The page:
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For example, the North pole is in the northern part of the earth and is very cold, making it suitable to build a site to study polar bears. Is the cold and northern location of north pole counted as land? But since the site is already built so the place should be counted as capital?

Sorry I know this example sounds a bit stupid but I'm very confused and couldn't think of a better one.

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  • $\begingroup$ I suppose you're asking because you want to really consider the effects geographical location in economics. In that case, you may need to depart from the basics a bit. There is a whole field called "Economic Geography" that deals with this subject. A good undergraduate level book is "An introduction to geographical econmics" by Steven Brakman, Harry Garretsen and Charles van Marrewijk. $\endgroup$ – BB King May 10 '16 at 15:01
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In Economics "Land" as a form of capital is those parts of the natural environment that had become a subject of economic transactions (market or otherwise).

Consider a piece of land that is public property, say, a mountain. No economic activity is taking place related to that mountain. Then, it is not consider part of the Fixed Capital base of the national economy. Certainly the mountain may have minerals. The mountain contributes to the local climate which in turns affects the weather and so the local economy. But to the degree that it is not used productively through purposeful economic behavior, it is not considered part of the Capital base (that estimations of natural resources are calculated for various economic plans has to do with future actions, not with the capital base at present).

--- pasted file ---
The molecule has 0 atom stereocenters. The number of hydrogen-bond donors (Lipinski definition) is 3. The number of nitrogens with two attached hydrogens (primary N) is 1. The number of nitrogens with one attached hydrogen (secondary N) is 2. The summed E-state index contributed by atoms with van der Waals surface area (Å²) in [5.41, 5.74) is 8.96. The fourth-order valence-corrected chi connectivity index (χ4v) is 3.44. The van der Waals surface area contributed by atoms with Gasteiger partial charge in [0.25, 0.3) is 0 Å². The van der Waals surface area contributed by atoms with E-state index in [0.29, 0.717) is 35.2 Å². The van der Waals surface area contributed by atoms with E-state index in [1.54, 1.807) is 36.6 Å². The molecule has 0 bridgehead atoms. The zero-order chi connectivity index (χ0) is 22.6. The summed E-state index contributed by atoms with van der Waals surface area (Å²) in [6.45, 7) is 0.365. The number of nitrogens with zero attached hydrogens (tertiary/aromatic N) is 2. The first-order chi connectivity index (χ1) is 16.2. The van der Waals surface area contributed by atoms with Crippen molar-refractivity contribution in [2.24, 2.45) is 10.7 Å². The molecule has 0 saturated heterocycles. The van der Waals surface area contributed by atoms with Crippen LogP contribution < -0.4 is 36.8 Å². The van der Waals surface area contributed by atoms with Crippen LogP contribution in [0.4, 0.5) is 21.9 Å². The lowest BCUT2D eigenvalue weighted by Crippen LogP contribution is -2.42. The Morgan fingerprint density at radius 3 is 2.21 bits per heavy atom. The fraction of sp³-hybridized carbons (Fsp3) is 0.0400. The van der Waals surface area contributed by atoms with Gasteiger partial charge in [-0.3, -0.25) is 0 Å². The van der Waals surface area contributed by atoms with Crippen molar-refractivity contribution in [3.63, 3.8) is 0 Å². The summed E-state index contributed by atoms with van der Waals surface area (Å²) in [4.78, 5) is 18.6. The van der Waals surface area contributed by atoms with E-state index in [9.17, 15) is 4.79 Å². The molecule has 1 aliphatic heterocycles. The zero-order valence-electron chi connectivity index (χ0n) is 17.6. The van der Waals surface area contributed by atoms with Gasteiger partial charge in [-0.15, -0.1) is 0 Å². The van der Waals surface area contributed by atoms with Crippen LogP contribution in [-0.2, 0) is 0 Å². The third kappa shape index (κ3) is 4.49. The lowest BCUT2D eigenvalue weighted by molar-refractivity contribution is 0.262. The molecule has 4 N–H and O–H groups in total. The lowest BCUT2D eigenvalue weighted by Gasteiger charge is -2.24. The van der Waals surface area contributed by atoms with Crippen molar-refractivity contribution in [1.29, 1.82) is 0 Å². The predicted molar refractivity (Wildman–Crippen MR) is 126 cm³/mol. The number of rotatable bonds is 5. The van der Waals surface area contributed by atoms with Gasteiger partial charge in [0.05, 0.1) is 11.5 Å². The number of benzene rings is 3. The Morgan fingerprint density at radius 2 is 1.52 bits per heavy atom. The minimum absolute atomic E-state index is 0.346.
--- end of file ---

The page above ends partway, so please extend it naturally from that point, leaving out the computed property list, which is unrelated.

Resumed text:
Assume now that the Government actually sells part of this mountain to a company that wants to build a winter resort. This part of the mountain becomes now a real-estate asset of that company, and so part of its Fixed Capital and so part of the Fixed Capital base of this economy.

The features and characteristics of this piece of the mountain (that it has, say, good slopes for skiing, low temperature that is good for snow, etc) through the transaction are priced, i.e. they are (somehow) evaluated and acquire a specific monetary value, usually as a whole, and not as distinct entities from the piece of land itself.

Assume now that the company, after buying the piece of the mountain, seriously delays building the resort, say, for some years. Should we count this asset as part of the capital base of the economy for these idle years? Sure: it is now "idle capital" not "potential future capital".

At the micro-level, the performance of the company must be judged against the total investment that it has made. If it has made an investment (i.e.it has spent company resources) that it doesn't exploit economically, this worsens the company's performance overall. This in turn affects the private sector of the economy on aggregate: there is an amount of Fixed Capital that "sits idle" while it shouldn't (and it shouldn't, because by buying it the company revealed a decision to use it productively, and has sacrificed resources for this decision).

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